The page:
Ethics Advisory Opinion 05-15
April 13, 2005
Date: September 16, 2005
Lawyer disbursed $8,000 to insurance company in 1999 in satisfaction of the insurance company’s claim in a personal injury settlement. Six years, later the check has not cleared. The insurance company has not contacted the attorney or the client.
What should Lawyer do with the $8,000 remaining in the trust account?
Lawyer has an obligation to safeguard property for clients and third persons. Under the Uniform Unclaimed Property Act, the owner is a creditor, claimant or payee or a person having a legal or equitable interest in property subject to this act, and a check that has been mailed to an owner and not presented for payment is unclaimed property. Lawyer should be certain that all actions set out in Rule 1.15 and Ethics Advisory Opinion 02-05 have been taken and then should disburse the funds in accordance with this act.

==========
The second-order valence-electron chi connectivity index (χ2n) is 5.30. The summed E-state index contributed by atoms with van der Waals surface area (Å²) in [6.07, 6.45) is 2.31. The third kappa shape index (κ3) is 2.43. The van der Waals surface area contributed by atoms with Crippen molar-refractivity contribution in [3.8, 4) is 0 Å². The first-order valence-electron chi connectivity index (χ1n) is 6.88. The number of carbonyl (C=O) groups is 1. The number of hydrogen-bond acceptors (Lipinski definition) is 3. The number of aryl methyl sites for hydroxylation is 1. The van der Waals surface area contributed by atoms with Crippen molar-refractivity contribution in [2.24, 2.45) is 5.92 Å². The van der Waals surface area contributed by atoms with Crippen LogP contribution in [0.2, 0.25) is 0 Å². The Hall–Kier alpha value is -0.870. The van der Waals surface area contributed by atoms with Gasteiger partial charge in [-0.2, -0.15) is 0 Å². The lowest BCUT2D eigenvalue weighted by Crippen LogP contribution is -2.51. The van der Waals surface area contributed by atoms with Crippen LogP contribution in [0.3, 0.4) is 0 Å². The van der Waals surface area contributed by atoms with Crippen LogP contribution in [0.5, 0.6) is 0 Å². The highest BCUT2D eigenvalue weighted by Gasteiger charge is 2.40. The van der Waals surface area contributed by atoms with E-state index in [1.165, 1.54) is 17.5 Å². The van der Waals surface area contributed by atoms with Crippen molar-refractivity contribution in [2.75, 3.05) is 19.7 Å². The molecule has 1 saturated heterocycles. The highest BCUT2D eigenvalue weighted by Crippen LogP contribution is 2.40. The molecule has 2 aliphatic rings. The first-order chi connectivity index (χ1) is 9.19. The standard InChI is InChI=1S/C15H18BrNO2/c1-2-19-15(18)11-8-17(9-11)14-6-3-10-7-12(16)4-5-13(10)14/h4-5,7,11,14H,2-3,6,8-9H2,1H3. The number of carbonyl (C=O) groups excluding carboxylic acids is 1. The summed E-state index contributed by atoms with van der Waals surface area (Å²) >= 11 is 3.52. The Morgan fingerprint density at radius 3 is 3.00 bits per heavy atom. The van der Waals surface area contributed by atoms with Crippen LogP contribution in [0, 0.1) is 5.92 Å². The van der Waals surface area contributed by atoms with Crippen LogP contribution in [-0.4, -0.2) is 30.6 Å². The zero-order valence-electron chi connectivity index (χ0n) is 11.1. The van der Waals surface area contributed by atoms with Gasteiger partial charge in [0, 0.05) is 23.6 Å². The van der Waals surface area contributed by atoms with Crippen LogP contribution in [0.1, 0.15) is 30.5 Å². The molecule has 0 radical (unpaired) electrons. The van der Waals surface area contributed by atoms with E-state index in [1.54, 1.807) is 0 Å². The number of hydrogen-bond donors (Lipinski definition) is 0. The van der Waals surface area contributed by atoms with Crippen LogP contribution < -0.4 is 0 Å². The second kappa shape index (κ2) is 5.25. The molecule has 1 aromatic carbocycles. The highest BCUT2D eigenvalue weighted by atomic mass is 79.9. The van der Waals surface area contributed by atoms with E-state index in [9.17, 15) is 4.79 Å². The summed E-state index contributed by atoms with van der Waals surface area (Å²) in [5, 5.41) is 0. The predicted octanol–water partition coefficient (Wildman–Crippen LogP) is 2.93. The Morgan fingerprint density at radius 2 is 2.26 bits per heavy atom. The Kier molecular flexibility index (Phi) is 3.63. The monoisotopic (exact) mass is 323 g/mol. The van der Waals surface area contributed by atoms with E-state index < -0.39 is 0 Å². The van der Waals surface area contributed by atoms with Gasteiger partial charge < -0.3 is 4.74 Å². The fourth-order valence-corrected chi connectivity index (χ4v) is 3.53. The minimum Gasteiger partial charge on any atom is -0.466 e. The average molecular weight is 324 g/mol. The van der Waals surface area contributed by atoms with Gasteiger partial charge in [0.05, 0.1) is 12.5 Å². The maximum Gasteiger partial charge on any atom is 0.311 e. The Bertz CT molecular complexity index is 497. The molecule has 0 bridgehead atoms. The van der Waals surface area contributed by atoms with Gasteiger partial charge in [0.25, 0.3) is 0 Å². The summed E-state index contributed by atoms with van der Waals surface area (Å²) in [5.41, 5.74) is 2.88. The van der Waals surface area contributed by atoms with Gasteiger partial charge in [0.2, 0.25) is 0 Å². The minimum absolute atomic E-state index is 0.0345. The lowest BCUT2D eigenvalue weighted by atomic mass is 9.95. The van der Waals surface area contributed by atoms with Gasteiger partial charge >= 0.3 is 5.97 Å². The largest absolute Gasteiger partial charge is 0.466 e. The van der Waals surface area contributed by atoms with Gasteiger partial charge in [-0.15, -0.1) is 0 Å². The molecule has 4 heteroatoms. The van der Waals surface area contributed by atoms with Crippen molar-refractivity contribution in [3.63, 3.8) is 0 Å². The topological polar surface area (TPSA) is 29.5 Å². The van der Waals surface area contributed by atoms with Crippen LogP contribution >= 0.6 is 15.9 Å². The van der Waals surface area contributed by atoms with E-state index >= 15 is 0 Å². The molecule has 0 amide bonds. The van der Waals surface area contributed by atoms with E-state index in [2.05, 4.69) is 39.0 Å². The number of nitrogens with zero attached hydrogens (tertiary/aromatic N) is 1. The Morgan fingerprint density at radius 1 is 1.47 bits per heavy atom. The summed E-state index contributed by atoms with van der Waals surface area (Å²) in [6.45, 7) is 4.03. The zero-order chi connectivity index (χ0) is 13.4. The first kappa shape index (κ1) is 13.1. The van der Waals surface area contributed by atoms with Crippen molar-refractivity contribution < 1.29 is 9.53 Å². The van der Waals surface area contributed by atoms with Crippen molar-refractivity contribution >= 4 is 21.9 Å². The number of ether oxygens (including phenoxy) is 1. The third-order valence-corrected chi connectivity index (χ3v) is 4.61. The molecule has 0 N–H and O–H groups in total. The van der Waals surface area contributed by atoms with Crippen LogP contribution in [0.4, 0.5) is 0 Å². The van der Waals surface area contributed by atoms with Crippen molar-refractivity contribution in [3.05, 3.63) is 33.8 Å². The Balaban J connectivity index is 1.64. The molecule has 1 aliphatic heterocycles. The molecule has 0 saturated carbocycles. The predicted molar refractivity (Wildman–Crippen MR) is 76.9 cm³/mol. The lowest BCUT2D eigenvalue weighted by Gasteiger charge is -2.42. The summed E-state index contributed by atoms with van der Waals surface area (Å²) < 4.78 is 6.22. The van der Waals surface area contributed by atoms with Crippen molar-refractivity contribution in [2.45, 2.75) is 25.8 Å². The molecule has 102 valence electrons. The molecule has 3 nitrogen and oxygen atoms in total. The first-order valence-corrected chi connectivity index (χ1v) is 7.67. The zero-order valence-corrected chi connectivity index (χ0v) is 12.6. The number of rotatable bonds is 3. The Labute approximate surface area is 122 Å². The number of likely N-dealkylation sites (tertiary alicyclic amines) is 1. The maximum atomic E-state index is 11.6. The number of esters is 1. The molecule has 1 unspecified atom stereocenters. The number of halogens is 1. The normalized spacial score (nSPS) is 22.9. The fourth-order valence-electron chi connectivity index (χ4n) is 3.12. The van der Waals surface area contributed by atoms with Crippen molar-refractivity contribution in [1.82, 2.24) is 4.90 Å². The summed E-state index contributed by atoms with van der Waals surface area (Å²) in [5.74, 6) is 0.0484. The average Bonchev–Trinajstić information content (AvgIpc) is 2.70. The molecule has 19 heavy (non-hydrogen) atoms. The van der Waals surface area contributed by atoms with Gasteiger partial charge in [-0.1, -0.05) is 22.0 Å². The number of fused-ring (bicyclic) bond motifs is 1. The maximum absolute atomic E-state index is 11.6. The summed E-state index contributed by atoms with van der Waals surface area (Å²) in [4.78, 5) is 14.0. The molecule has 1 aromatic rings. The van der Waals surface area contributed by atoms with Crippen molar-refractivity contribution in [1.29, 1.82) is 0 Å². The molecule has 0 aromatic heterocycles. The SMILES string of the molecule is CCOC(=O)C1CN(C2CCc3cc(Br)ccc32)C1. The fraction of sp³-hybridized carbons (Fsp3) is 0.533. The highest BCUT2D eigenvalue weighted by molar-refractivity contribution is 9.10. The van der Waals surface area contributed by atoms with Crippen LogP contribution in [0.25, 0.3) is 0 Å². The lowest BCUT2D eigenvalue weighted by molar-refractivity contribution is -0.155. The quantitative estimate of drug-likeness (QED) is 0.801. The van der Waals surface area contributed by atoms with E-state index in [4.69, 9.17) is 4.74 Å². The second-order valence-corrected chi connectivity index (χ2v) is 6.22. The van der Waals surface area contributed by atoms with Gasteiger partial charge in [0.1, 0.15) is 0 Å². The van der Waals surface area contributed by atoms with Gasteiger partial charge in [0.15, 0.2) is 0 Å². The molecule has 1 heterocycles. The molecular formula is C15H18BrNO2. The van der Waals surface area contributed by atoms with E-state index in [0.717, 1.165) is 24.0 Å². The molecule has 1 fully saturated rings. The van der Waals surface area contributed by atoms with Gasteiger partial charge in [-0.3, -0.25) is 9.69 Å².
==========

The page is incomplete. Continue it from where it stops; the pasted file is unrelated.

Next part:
Lawyer should be certain that all requirements of Rule 1.15 have been met. Rule 1.15 requires that property belonging to clients or to third persons must be properly safeguarded. South Carolina Appellate Court Rule 417 also imposes strict requirements to maintain financial records. These include accounting for disbursements to third persons.
Lawyer should also follow the guidance of Ethics Advisory Opinion 02-05. This requires that Lawyer exhaust all reasonable means of notifying the insurance company including notice by publication.
Under the Uniform Unclaimed Property Act, South Carolina Code §27-18-10, et seq., the insurance company may be the owner of these funds. A check that is mailed to an owner and not presented for payment is defined in this act as unclaimed property. Since over five years have passed, if all ethically required actions to disburse the funds have been attempted and the funds remain in the account, Lawyer should consider proceeding as set out in the Uniform Unclaimed Property Act.